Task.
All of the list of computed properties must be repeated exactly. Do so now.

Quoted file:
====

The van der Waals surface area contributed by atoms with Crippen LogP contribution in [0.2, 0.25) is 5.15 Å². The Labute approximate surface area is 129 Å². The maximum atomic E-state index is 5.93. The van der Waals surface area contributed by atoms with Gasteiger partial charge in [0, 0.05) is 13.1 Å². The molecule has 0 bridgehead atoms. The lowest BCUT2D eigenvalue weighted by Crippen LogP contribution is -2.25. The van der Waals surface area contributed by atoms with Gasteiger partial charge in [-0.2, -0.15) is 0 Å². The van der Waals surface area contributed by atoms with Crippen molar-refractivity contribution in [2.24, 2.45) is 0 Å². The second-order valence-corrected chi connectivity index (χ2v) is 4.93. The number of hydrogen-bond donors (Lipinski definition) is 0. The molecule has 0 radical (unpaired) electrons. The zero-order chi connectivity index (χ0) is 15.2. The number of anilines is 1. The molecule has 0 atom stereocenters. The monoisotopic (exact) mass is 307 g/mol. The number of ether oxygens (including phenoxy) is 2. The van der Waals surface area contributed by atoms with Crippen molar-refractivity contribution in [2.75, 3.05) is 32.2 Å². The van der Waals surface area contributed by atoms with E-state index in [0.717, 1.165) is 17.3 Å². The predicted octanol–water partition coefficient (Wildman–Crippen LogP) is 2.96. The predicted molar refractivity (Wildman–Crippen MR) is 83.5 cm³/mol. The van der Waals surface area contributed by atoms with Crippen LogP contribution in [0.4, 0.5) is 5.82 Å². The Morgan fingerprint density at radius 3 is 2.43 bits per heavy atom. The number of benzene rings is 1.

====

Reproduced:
The van der Waals surface area contributed by atoms with Crippen LogP contribution in [0.2, 0.25) is 5.15 Å². The Labute approximate surface area is 129 Å². The maximum atomic E-state index is 5.93. The van der Waals surface area contributed by atoms with Gasteiger partial charge in [0, 0.05) is 13.1 Å². The molecule has 0 bridgehead atoms. The lowest BCUT2D eigenvalue weighted by Crippen LogP contribution is -2.25. The van der Waals surface area contributed by atoms with Gasteiger partial charge in [-0.2, -0.15) is 0 Å². The van der Waals surface area contributed by atoms with Crippen molar-refractivity contribution in [2.24, 2.45) is 0 Å². The second-order valence-corrected chi connectivity index (χ2v) is 4.93. The number of hydrogen-bond donors (Lipinski definition) is 0. The molecule has 0 radical (unpaired) electrons. The zero-order chi connectivity index (χ0) is 15.2. The number of anilines is 1. The molecule has 0 atom stereocenters. The monoisotopic (exact) mass is 307 g/mol. The number of ether oxygens (including phenoxy) is 2. The van der Waals surface area contributed by atoms with Crippen molar-refractivity contribution in [2.75, 3.05) is 32.2 Å². The van der Waals surface area contributed by atoms with E-state index in [0.717, 1.165) is 17.3 Å². The predicted octanol–water partition coefficient (Wildman–Crippen LogP) is 2.96. The predicted molar refractivity (Wildman–Crippen MR) is 83.5 cm³/mol. The van der Waals surface area contributed by atoms with Crippen LogP contribution in [0.4, 0.5) is 5.82 Å². The Morgan fingerprint density at radius 3 is 2.43 bits per heavy atom. The number of benzene rings is 1.